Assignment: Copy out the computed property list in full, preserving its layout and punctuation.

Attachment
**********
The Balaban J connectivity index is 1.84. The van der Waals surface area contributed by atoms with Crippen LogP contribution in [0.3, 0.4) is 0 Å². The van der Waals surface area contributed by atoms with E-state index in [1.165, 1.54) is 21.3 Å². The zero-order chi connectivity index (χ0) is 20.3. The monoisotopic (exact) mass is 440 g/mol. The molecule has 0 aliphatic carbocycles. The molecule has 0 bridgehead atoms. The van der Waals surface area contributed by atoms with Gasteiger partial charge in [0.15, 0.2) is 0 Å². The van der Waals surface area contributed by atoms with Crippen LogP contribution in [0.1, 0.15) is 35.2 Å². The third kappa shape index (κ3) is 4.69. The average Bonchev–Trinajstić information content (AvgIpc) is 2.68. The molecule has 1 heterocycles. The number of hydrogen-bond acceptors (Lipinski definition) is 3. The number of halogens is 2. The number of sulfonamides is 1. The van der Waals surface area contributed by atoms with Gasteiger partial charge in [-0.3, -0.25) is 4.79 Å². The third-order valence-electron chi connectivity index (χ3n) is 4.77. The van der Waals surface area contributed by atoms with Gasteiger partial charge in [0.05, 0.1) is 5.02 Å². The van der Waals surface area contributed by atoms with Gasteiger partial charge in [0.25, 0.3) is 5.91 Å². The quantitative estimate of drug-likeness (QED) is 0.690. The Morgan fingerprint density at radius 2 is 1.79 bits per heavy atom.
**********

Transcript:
The Balaban J connectivity index is 1.84. The van der Waals surface area contributed by atoms with Crippen LogP contribution in [0.3, 0.4) is 0 Å². The van der Waals surface area contributed by atoms with E-state index in [1.165, 1.54) is 21.3 Å². The zero-order chi connectivity index (χ0) is 20.3. The monoisotopic (exact) mass is 440 g/mol. The molecule has 0 aliphatic carbocycles. The molecule has 0 bridgehead atoms. The van der Waals surface area contributed by atoms with Gasteiger partial charge in [0.15, 0.2) is 0 Å². The van der Waals surface area contributed by atoms with Crippen LogP contribution in [0.1, 0.15) is 35.2 Å². The third kappa shape index (κ3) is 4.69. The average Bonchev–Trinajstić information content (AvgIpc) is 2.68. The molecule has 1 heterocycles. The number of hydrogen-bond acceptors (Lipinski definition) is 3. The number of halogens is 2. The number of sulfonamides is 1. The van der Waals surface area contributed by atoms with Gasteiger partial charge in [-0.3, -0.25) is 4.79 Å². The third-order valence-electron chi connectivity index (χ3n) is 4.77. The van der Waals surface area contributed by atoms with Gasteiger partial charge in [0.05, 0.1) is 5.02 Å². The van der Waals surface area contributed by atoms with Gasteiger partial charge in [0.25, 0.3) is 5.91 Å². The quantitative estimate of drug-likeness (QED) is 0.690. The Morgan fingerprint density at radius 2 is 1.79 bits per heavy atom.